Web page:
The Music Workshop Company Blog 

Each month the Music Workshop Company publishes two blogs. One blog, written by the MWC team addresses a key issue in Music Education or gives information about a particular genre or period of music. The other blog is written by a guest writer, highlighting good practice or key events in Music Education. We hope you enjoy reading the blogs. 
 
We embed multimedia content in many of our blog posts, if you have rejected cookies for this website, you may have white spaces where the multimedia content should be. This is due to a recent change of policy by YouTube, Spotify and other platforms. We are in the process of updating all our posts. If you come across white spaces in a blog post, you can open the link in another browser or private browser and approve cookies to access all the content. We are sorry for any inconvenience this causes. 
 
To contribute as a guest writer please email Maria@music-workshop.co.uk 

Posts tagged “TRADITIONAL MUSIC”

Irish traditional music has existed for centuries, with songs and dance tunes passed on from generation to generation through the oral tradition. This practice of learning ‘by ear’ is still common today. Despite the number of printed tune and songbooks, students of traditional music generally learn tunes by listening to other musicians.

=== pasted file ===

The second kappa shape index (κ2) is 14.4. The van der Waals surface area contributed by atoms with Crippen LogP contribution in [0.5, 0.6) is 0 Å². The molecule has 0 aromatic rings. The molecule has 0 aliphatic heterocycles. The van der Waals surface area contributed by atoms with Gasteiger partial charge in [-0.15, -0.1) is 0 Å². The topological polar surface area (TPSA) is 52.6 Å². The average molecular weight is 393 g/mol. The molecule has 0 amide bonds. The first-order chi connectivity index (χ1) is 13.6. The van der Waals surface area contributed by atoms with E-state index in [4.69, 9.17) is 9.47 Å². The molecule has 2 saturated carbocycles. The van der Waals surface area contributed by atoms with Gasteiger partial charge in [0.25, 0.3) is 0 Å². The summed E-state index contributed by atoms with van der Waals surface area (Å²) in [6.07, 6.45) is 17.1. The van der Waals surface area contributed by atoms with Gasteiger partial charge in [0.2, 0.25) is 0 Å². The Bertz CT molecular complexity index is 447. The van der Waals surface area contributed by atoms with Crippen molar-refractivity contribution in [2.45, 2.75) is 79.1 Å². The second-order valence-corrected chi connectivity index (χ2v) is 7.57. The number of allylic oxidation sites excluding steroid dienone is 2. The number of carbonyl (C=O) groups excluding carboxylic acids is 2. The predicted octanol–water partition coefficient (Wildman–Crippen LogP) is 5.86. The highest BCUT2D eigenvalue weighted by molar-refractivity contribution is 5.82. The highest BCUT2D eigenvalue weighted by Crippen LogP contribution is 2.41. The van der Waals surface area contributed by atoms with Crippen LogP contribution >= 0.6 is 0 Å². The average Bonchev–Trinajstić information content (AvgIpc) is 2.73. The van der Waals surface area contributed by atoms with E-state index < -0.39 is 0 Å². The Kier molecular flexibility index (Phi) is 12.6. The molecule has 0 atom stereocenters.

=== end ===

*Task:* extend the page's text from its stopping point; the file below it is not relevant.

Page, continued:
The traditional music that developed in Ireland first arrived with the Celts. Until the last decade or so, scholars dated the ‘arrival’ of Celtic culture in Britain and Ireland to the 6th century BC. However, recent research has given rise to the idea that Celtic culture emerged in Britain and Ireland much earlier – in the Bronze Age – suggesting its spread was the result not of invasion, as previously thought, but of a gradual migration enabled by an extensive network of contacts that existed between the peoples of Britain and Ireland and those of the Atlantic seaboard. 
Samba is the most typical, important and recognisable music of Brazil. It is common throughout Brazil, but is most frequently associated with urban Rio de Janeiro, where it developed during the 19th and 20th centuries. It is celebratory music, frequently identified with Carnival and the exotic, feathered dance outfits. Rio’s football grounds will come alive with samba music and dance during the 2016 Olympics. 
Chinese New Year falls on the 8th of February in 2016. It is a public holiday marking the first day of the lunar calendar, so the date is different each year. The occasion centres around New Year’s Eve, the day of family reunions, and New Year’s Day, a day of close family visits and new year greetings, but celebrations often begin three weeks before. As we head into the Year of the Monkey, the Music Workshop Company takes a look at ancient Chinese music and the fantastic stories that accompany it. 

Archives

Designed and created by it'seeze
Our site uses cookies. For more information, see our cookie policy. Accept cookies and close
Reject cookies Manage settings